Gravel racing and touring season is upon us. This form of racing has been increasing in popularity in the United States, with new races popping up and established races selling out. This is all for good reason. Compared to road racing there is less auto traffic, slower speeds (making it safer), and great natural scenery. In addition, the less than perfect riding surfaces force you to focus on your riding line and not on the fire in your lungs and legs. The atmosphere is drastically less serious than road and criterium racing with a focus on finishing and having fun over “winning”. It really is the merging of “cyclocross meets road racing”, and gets cyclists into a competitive environment while their “road only” buddies are still on the computrainer.
This past weekend was the nations biggest gravel race, Barry-Roubaix in Hastings Michigan. Barry is the county, and Roubaix is because it is ridiculously challenging. On this day the cyclists outnumber the entire population of Hastings, MI. Race distances are 24, 36 and 62 miles, with 80% of the riding surfaces being gravel roads. The Barry-Roubaix gravel is more like packed sand and dirt, some loose gravel, a lot of water-filled pot holes and a smattering of sloppy, waterlogged bogs. Most riders are on cyclocross or mountain bikes, and a few brave souls opted for a road bike. Any one of these bikes would be a good choice based on the possible conditions. This day favored the cyclocross bike, but wetter or snowy conditions would tip the scale to mountain bikes, drier conditions would favor a road bike. In any case, tire choice is still a vital consideration.
The last thing a rider wants to do is travel twelve hours round trip, pay for a hotel and food, and have a bad experience due to tire choice or tire failure. My initial instinct was to use my cyclocross tires, but most high end cyclocross tires are designed for performance on a cyclocross course, not a gravel road. Many cross tires, including mine, have no real puncture protection. They also have a tread pattern that is too aggressive for gravel and will be slow on the paved sections. When in doubt, ask Nick!
Nick wisely steered me to the Challenge Almanzo gravel tire. Challenge is the biggest name in cyclocross tires, used by most of the top teams around the world. The Almanzo is named for the famous 100 mile gravel race in Southeastern Minnesota.
Challenge is most notorious for making superior tubular cyclocross tires. In the world of racing, tubular tires are the pinnacle. They offer the best performance and the least weight, period. For some, however, tubulars are impractical because of price and convenience. If you want a different tread pattern for a race, you need a different set of wheels with that tire already glued and ready to go. A quick tire change before a race is not possible with a tubular tire. For those looking for a compromise between performance and convenience, “open tubulars” are the solution.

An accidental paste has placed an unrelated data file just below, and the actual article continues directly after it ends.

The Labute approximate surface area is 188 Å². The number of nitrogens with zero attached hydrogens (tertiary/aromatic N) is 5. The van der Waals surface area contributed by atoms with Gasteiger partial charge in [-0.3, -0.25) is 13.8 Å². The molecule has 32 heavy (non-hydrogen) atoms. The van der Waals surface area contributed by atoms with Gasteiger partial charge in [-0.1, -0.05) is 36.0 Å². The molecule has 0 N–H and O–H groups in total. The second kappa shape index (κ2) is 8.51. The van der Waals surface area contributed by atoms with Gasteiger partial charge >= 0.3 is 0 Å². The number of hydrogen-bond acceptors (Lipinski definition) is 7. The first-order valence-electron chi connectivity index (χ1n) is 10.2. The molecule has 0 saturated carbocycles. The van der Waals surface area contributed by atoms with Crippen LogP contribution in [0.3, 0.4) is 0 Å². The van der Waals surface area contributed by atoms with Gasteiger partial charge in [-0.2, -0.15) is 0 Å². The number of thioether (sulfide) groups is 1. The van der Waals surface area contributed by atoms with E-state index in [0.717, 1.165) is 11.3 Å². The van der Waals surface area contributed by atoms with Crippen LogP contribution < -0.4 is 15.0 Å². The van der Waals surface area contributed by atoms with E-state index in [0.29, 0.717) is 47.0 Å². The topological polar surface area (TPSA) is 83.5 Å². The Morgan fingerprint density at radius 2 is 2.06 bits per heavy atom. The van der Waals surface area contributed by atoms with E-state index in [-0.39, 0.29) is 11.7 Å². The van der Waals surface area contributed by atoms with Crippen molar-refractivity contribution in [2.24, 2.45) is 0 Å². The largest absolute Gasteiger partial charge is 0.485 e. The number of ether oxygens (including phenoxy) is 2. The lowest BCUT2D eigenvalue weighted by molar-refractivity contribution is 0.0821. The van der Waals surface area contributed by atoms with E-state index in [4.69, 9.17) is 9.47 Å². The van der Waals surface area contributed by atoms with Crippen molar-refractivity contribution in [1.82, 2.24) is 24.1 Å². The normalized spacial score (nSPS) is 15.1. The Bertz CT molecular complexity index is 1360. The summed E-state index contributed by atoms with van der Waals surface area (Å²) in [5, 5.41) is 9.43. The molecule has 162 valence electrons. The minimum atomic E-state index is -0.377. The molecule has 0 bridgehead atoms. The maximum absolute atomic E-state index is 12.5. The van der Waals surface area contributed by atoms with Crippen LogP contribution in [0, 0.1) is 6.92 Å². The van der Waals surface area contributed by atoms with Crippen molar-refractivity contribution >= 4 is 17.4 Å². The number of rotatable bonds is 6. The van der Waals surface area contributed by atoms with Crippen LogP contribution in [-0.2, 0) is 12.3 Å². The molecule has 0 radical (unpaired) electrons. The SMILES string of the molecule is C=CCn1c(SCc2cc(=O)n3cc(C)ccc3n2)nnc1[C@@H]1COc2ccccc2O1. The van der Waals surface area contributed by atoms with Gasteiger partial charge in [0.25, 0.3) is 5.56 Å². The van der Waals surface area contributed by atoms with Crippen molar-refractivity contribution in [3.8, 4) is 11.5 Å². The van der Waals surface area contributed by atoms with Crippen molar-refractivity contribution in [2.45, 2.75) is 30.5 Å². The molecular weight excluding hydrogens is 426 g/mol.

An open tubular is essentially a tubular tire carcass that has not been sewn shut around a tube yet. It offers tubular features that are mounted like a clincher tire. The easiest way to identify an open tubular is to first look at the tire in the package. If it is folded up and the entire tire tread and sidewall lay essentially flat, it MAY be an open tubular. If you can hold it up and it has the shape of a bicycle tire, it is a standard clincher. Not all folding tires are open tubulars, however. It is the unseen features that separate the good folding clincher from the great open tubular.
A great open tubular will be handmade. The tread will be glued to the casing which can be seen as a fine ridge between the two components. This allows the casing and tread to be manufactured separately, achieving the best possible properties to be built into each. This is in contrast to the less expensive, lower performing tire made in one mold with one compound.
The suppleness of the casing and sidewalls is a major contributor to the ride quality of the tire. The TPI, or Threads Per Inch, will help determine the tire’s suppleness. Generally, a higher TPI will mean a more supple and compliant sidewall and a superior ride quality. The Almanzo has 260 TPI and a gravel friendly 30mm width.
A gravel tire will require puncture protection. The Almanzo has two Puncture Protection Strips (PPS), one between the casing and tread and another on the inside of the casing which appears as a red strip. This dual protection is a necessary feature for a gravel tire that must endure road conditions that would shred most quality road tires.
The Challenge Almanzo was a dream to ride at Barry-Roubaix. The file tread center was fast and smooth on the asphalt and hard packed sand, with enough traction for the steep climbs. The more aggressive side tread was grippy in the sandy, gravely turns, while at the same time the non-vulcanized, grippier rubber was fast and confident in the asphalt turns leading to the finish. This Challenge tire is at the top of its class and has me wanting to try out their open tubular cyclocross tires. Next up…Cheesehead Roubaix!